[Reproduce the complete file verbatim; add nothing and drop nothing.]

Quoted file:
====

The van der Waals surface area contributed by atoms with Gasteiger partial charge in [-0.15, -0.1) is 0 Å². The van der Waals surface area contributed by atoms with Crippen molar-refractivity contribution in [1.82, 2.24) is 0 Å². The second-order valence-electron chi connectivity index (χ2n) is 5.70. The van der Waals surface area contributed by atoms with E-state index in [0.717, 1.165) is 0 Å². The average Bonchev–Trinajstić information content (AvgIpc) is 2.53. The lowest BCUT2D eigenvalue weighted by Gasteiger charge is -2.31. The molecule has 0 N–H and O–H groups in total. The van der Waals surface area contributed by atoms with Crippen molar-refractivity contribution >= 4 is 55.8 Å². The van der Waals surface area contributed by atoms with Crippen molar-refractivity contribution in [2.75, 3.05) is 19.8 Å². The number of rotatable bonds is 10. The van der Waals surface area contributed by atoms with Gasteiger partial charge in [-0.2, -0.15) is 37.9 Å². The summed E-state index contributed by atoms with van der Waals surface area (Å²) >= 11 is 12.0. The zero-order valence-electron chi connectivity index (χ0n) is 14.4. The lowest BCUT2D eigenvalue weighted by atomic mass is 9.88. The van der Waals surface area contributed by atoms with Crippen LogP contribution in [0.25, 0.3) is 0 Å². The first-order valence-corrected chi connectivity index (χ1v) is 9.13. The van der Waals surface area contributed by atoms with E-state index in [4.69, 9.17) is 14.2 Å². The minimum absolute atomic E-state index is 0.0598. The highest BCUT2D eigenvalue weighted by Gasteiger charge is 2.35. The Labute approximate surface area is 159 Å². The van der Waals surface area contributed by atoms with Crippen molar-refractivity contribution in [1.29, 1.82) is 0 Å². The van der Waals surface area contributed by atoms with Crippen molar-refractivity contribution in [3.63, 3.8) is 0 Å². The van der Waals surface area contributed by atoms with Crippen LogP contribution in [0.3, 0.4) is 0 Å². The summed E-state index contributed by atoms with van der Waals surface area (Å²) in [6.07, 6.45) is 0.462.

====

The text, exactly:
The van der Waals surface area contributed by atoms with Gasteiger partial charge in [-0.15, -0.1) is 0 Å². The van der Waals surface area contributed by atoms with Crippen molar-refractivity contribution in [1.82, 2.24) is 0 Å². The second-order valence-electron chi connectivity index (χ2n) is 5.70. The van der Waals surface area contributed by atoms with E-state index in [0.717, 1.165) is 0 Å². The average Bonchev–Trinajstić information content (AvgIpc) is 2.53. The lowest BCUT2D eigenvalue weighted by Gasteiger charge is -2.31. The molecule has 0 N–H and O–H groups in total. The van der Waals surface area contributed by atoms with Crippen molar-refractivity contribution >= 4 is 55.8 Å². The van der Waals surface area contributed by atoms with Crippen molar-refractivity contribution in [2.75, 3.05) is 19.8 Å². The number of rotatable bonds is 10. The van der Waals surface area contributed by atoms with Gasteiger partial charge in [-0.2, -0.15) is 37.9 Å². The summed E-state index contributed by atoms with van der Waals surface area (Å²) >= 11 is 12.0. The zero-order valence-electron chi connectivity index (χ0n) is 14.4. The lowest BCUT2D eigenvalue weighted by atomic mass is 9.88. The van der Waals surface area contributed by atoms with Crippen LogP contribution in [0.25, 0.3) is 0 Å². The first-order valence-corrected chi connectivity index (χ1v) is 9.13. The van der Waals surface area contributed by atoms with E-state index in [4.69, 9.17) is 14.2 Å². The minimum absolute atomic E-state index is 0.0598. The highest BCUT2D eigenvalue weighted by Gasteiger charge is 2.35. The Labute approximate surface area is 159 Å². The van der Waals surface area contributed by atoms with Crippen molar-refractivity contribution in [1.29, 1.82) is 0 Å². The van der Waals surface area contributed by atoms with Crippen molar-refractivity contribution in [3.63, 3.8) is 0 Å². The van der Waals surface area contributed by atoms with Crippen LogP contribution in [0.3, 0.4) is 0 Å². The summed E-state index contributed by atoms with van der Waals surface area (Å²) in [6.07, 6.45) is 0.462.